The significant compromise on this installation is the location of the SWR meter (grey case to right of the black M802 chassis in the picture above left).  Although not clear in that picture above, I can view this meter between the edge of the navigation desk and the edge of the computer desk.  It's not a great view (picture on right), but sufficient to verify a good SWR reading on my transmissions.

Click on picture to view at full resolution
View of SWR Meter

The advantages of this new location include the following:

  1. Consolidated and cleaned up the cable mess once and for all (I hope).
  2. Used space previously wasted on a non-functional CD changer
  3. Freed up the entire shelf above the navigation desk for other purposes.
  4. Allowed the radio chassis to be positioned with access to the front panel.
  5. Removal of the main chassis for service to the connections on the back panel is much easier than before.
  6. Moved the radio chassis and antenna cables as far from the autopilot as practical.
As part of this re-location, I ran the power cord for the M802 through the bulkhead beneath the nav desk and connected it directly to the battery switch for the house battery (see Battery Switch Replacement).  This meant that the current draw of the M802 would no longer be measured by the 12VDC Ammeter on the main electrical panel above the navigation desk. 
Click on picture to view at full resolution
Ammeter for SSB Radio
While it is useful in general to be able to monitor the electrical load of the SSB, the current draw of the unit is also used by the Airmail software in setting up some of the parameters that control transmissions from the radio.  I happened to have a spare 100A ammeter in my parts supply onboard, so I added it to the panel (just below the 12VDC Voltmeter on the upper right corner of the panel in the picture on the left.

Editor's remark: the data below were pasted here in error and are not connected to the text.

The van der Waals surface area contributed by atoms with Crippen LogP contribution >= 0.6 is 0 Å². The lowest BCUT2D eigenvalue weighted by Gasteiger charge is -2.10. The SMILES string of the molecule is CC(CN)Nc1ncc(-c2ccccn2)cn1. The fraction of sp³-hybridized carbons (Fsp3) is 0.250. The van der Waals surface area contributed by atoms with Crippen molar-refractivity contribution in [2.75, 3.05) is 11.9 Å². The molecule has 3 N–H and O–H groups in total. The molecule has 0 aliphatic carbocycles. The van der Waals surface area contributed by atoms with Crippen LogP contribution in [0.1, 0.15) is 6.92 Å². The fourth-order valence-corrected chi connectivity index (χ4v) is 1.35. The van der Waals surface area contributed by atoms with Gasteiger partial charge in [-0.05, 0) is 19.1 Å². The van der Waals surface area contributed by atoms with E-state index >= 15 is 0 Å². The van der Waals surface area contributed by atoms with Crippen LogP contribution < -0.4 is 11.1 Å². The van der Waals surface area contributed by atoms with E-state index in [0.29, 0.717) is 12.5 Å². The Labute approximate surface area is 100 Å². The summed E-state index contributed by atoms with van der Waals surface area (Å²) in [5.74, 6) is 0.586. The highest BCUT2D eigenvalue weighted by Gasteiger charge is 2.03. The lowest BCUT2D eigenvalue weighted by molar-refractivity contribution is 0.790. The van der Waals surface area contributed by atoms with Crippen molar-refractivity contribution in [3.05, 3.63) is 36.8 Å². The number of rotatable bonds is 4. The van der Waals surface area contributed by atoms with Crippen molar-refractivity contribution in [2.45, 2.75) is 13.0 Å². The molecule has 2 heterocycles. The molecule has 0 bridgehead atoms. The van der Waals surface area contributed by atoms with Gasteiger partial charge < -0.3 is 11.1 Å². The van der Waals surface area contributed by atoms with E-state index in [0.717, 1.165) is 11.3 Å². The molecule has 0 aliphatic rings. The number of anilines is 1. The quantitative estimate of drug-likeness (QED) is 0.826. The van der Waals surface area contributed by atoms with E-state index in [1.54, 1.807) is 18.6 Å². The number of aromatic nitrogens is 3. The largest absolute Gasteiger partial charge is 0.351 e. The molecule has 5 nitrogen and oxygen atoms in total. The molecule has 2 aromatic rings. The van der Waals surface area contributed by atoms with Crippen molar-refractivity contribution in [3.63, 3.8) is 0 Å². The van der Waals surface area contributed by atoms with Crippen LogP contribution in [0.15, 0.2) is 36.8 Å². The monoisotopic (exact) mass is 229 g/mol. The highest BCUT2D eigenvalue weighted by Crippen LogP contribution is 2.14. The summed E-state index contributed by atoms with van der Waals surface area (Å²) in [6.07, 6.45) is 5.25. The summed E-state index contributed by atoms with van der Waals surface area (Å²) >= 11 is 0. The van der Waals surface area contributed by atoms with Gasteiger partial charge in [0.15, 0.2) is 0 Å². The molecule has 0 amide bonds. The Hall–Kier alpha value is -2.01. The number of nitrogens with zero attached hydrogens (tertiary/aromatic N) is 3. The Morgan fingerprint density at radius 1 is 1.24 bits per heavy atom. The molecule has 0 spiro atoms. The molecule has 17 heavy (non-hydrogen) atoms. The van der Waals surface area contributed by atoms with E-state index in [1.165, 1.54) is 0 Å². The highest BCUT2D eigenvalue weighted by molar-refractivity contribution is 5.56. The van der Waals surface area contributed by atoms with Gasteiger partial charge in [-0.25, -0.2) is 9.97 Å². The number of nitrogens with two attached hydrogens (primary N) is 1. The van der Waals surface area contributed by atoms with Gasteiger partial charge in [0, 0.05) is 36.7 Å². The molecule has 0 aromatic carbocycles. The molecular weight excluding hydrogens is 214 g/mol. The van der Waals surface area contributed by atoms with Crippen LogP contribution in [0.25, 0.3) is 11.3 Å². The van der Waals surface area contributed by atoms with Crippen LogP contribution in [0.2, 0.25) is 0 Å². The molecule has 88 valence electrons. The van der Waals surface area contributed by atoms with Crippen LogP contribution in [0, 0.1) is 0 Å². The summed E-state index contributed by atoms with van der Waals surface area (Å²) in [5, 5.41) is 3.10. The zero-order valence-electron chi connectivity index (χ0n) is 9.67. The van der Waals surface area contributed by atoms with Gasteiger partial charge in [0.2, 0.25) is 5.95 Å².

It took me several days to complete this re-location and re-wiring of the SSB.  During this task I attempted to remove as much of the excess wiring in the harnesses going to the electrical panel as possible.  This removal task actually took more time than the SSB re-location.  I still have more wiring tasks to perform in this area (move the AC power source switch from the panel to the hole left by the old battery switch under the navigation desk), but I did remove all of the wiring that was no longer functional and freed up enough space in the harness for the addition of other circuits.

After all this work I was a little apprehensive to use the SSB.  It had taken a lot of learning and tweaking to finally get the SSB to work reliably with Winlink and SailMail.  I was afraid after all of these changes I would have to start over on the tweaking.  Happily the SWR showed an excellent power ratio (almost no reflected power indicated) and I connected to the Winklink site in the Canaries on my first try.  On this day (Feb 4, 2006) I sent my first position report of the year for Sarah.

AIS Receiver
The Automated Identification System (AIS) is an onboard system to transmit the name, characteristics, course and speed of commercial vessels on the high seas on VHF radio frequencies.  Similar to the ID system used by aircraft, the purpose of AIS is to avoid collisions between large vessels.  Only the largest yachts (like those owned by Paul Allen and Larry Ellison) are required to participate in this system, but it provides a potentially useful tool to the cruising sailor when transiting areas of high vessel traffic. 

On the last night of our crossing from the Azores to Portugal we ran a gauntlet of freighters and tankers moving north and south along the coast of Portugal.  This spring (2006) I intend to enter the Mediterranean Sea via the Straits of Gibraltar.  The traffic I will encounter there will make that off the coast of Portugal seem insignificant.